Loyce Houlton’s Nutcracker Fantasy is a variation on The Nutcracker Ballet performed to the classic score by Tchaikovsky. The basis for which is a short story “The Nutcracker and the Mouse King” by E. T. A. Hoffmann. Probably most peoples introduction to ballet is some version of The Nutcracker, whether it be from a segment on TV, a film version, or the live experience. It’s a timeless tale of a little girl Marie, her Godfather Drosselmayer, and the dream she has that her Nutcracker toy has come to life. After a Christmas party at her home, Marie falls asleep under the tree. Drosselmayer, the toymaker and wizard awakens her in a dream where her Nutcracker and his toy soldiers defeat the Rat Queen and her army after a fierce battle. After her Nutcracker has transformed into a Prince they travel with her Godfather Drosselmayer through the the Kingdom of Jam and the Land of Marzipan Sweets to the Castle of the Sugar Plum Fairy. It’s highly encouraged to read through the full plot synopsis in the program before it begins so that you will have some idea what is happening. But really, the key is not to get hung up on the details of what is happening but to sit back and let the beautifully performed score, exquisite dancing, and sumptuous visuals wash over you.
As soon as the lights go down we know we are in good hands with the 44-piece Nutcracker Orchestra conducted by Philip Brunelle. There is something about a full orchestra that brings out the full power and beauty of classical compositions. No CD or MP3 file can compare with being in the room with the orchestra as they perform Tchaikovsky’s masterwork. I am not a orchestral music connoisseur by any means, there are few pieces I can recognize by ear. But The famous “Nutcracker Suite” is certainly one of those I can. Going all the way back to what I am sure was my first exposure in Walt Disney’s Fantasia which I can remember seeing in the theatre in 1977 as a young lad. My new favorite from the show is “Scene XIV – Pas De Deux: Dance of the Prince & the Sugar-Plum Fairy” I cannot place it, but I have recently heard some piece of music that was clearly inspired by this segment. It’s a subtly romantic movement wonderfully performed by Philip Brunelle’s Orchestra.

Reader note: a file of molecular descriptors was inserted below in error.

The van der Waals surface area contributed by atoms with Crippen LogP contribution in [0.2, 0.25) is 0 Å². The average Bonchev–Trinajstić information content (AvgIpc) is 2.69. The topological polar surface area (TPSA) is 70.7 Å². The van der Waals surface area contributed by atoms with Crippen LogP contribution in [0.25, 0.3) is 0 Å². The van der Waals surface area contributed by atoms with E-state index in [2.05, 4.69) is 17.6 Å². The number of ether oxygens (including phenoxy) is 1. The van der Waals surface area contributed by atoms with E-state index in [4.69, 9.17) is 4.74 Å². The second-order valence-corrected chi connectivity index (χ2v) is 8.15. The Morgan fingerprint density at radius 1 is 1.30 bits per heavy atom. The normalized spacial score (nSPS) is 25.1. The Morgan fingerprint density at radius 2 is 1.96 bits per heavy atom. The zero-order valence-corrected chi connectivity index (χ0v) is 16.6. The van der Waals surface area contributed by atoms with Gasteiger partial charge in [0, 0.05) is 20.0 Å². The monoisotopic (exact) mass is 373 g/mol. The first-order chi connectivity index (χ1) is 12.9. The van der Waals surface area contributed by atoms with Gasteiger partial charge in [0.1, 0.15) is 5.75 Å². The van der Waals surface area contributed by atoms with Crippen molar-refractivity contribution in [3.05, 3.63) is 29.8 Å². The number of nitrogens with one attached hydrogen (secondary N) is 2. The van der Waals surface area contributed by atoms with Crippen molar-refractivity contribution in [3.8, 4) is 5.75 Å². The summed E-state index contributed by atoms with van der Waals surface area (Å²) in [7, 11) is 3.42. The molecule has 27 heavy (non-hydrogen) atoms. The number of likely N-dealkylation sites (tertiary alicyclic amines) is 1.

I do not know enough about dance to write intelligently about it. Nor can words do justice to the beauty and eloquence of this dance company. All I can tell you is that I was enchanted by what I saw and amazed at the athleticism of these dancers. It isn’t just the dancers in the three or four lead roles you can identify, there has to be about three dozen dancers in this production. I’d like to single several of them out, but it is difficult, because it isn’t clear who they all are. Dario Mejia as Godfather Drosselmayer is a standout, as is Lily Scott as Marie. Another favorite with the entire audience was the dancer performing as the windup toy, unfortunately I cannot determine who that was from the program. But again, it would be impossible even if you could determine who was who to single everyone deserving out as this is certainly a dance company in top form from the oldest to the tiny little kids who play the mice.
Classical music may not be your jam, and watching Ballet dancing might not be your idea of a fun evening. But when those two are performed so superbly and then combined with the amazing set designs, lighting, and costumes it’s really hard to imagine anyone leaving the theatre not in awe of what they just experienced. Loyce Houlton’s Nutcracker Fantasy is the perfect gateway to nurturing an interest and appreciation in dance and classical music. There’s always something wonderful to hear or see. I was really impressed with the set designs and lighting work. The sets are by James Gunther, Bruce Allen, Tim Burton, Margaret Allen, John Clark Donahue (Snow Scene), and Laura Hohenshelt (Nuremberg and Pink Ball). They work beautifully in conjunction with the Lighting Designer Michael Murnane efforts. Though I will say that for all the spectacle and creativity with which the show opens with Drosselmayer’s Toyshop and the Parlor at the Christmas party, Act two is a little sparse in terms of new reveals. What keeps amazing from scene to scene though are the costumes by Costume Designers Judith Cooper, Sarah DeMers (Snow Corps de Ballet), Kari Holmberg (Snow Soloist Tutus), Kathy Johnson (Comedia), Nancy Pohl (Cavalier Jackets), Vanessa Lopez (Divertissement III), and Katie Danielle Johnson or Robyn Peterson (Sugar Plum Tutus). The mouse costumes I have to give a shout out too, as they were just the most fabulous little costumes and they were worn by what must be the youngest members of the cast with the tiniest little legs dancing around in them, adorable.
Minnesota Dance Theatre has been presenting Loyce Houlton’s Nutcracker Fantasy for decades. For many attending this is already a tradition, it’s certainly going to become one for me. Loyce Houlton’s Nutcracker Fantasy an enchanting evening or music and dance with production design and costumes that create a neverending whirlwind of new wonders to behold with every scene. The production runs through December 22nd at the State Theatre in Downtown Minneapolis. For tickets click here Nutcracker Fantasy